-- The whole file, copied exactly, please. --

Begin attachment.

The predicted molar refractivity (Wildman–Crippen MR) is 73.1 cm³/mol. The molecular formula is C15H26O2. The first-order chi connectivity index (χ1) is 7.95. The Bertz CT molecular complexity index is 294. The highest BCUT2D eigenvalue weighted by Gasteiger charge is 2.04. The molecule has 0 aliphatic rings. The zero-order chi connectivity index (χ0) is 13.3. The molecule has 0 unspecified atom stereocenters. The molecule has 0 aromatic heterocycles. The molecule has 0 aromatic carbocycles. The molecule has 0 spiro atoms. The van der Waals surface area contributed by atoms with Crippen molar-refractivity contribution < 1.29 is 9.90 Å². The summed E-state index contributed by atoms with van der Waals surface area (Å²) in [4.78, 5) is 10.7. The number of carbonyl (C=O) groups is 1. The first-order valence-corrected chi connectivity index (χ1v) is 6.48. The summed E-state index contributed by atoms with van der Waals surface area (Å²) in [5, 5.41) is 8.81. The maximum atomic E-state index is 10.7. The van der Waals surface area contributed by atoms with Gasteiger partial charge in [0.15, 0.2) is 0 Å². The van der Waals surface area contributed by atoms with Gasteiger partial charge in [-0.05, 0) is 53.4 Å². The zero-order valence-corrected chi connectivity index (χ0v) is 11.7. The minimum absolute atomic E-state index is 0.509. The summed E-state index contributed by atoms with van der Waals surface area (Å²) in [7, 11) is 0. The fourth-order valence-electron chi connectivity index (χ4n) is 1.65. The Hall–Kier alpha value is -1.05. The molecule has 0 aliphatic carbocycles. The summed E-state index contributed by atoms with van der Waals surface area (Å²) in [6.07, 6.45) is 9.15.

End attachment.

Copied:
The predicted molar refractivity (Wildman–Crippen MR) is 73.1 cm³/mol. The molecular formula is C15H26O2. The first-order chi connectivity index (χ1) is 7.95. The Bertz CT molecular complexity index is 294. The highest BCUT2D eigenvalue weighted by Gasteiger charge is 2.04. The molecule has 0 aliphatic rings. The zero-order chi connectivity index (χ0) is 13.3. The molecule has 0 unspecified atom stereocenters. The molecule has 0 aromatic heterocycles. The molecule has 0 aromatic carbocycles. The molecule has 0 spiro atoms. The van der Waals surface area contributed by atoms with Crippen molar-refractivity contribution < 1.29 is 9.90 Å². The summed E-state index contributed by atoms with van der Waals surface area (Å²) in [4.78, 5) is 10.7. The number of carbonyl (C=O) groups is 1. The first-order valence-corrected chi connectivity index (χ1v) is 6.48. The summed E-state index contributed by atoms with van der Waals surface area (Å²) in [5, 5.41) is 8.81. The maximum atomic E-state index is 10.7. The van der Waals surface area contributed by atoms with Gasteiger partial charge in [0.15, 0.2) is 0 Å². The van der Waals surface area contributed by atoms with Gasteiger partial charge in [-0.05, 0) is 53.4 Å². The zero-order valence-corrected chi connectivity index (χ0v) is 11.7. The minimum absolute atomic E-state index is 0.509. The summed E-state index contributed by atoms with van der Waals surface area (Å²) in [7, 11) is 0. The fourth-order valence-electron chi connectivity index (χ4n) is 1.65. The Hall–Kier alpha value is -1.05. The molecule has 0 aliphatic carbocycles. The summed E-state index contributed by atoms with van der Waals surface area (Å²) in [6.07, 6.45) is 9.15.